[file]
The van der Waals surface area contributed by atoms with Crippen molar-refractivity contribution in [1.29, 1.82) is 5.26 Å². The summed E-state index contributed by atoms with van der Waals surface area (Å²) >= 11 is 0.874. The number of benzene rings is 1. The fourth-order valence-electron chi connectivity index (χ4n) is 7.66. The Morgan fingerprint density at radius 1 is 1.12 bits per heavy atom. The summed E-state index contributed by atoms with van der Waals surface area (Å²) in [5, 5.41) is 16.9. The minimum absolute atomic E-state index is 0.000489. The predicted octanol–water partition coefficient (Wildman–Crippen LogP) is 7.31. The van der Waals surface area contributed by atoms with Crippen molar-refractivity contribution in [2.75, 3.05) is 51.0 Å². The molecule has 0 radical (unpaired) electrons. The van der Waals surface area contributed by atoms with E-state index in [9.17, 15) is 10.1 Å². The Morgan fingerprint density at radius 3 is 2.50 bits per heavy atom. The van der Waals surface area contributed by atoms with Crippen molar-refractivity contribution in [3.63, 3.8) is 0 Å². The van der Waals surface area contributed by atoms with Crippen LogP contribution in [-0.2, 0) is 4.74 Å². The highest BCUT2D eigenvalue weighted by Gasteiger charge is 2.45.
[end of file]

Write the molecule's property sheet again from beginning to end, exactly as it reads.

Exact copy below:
The van der Waals surface area contributed by atoms with Crippen molar-refractivity contribution in [1.29, 1.82) is 5.26 Å². The summed E-state index contributed by atoms with van der Waals surface area (Å²) >= 11 is 0.874. The number of benzene rings is 1. The fourth-order valence-electron chi connectivity index (χ4n) is 7.66. The Morgan fingerprint density at radius 1 is 1.12 bits per heavy atom. The summed E-state index contributed by atoms with van der Waals surface area (Å²) in [5, 5.41) is 16.9. The minimum absolute atomic E-state index is 0.000489. The predicted octanol–water partition coefficient (Wildman–Crippen LogP) is 7.31. The van der Waals surface area contributed by atoms with Crippen molar-refractivity contribution in [2.75, 3.05) is 51.0 Å². The molecule has 0 radical (unpaired) electrons. The van der Waals surface area contributed by atoms with E-state index in [9.17, 15) is 10.1 Å². The Morgan fingerprint density at radius 3 is 2.50 bits per heavy atom. The van der Waals surface area contributed by atoms with Crippen molar-refractivity contribution in [3.63, 3.8) is 0 Å². The van der Waals surface area contributed by atoms with Crippen LogP contribution in [-0.2, 0) is 4.74 Å². The highest BCUT2D eigenvalue weighted by Gasteiger charge is 2.45.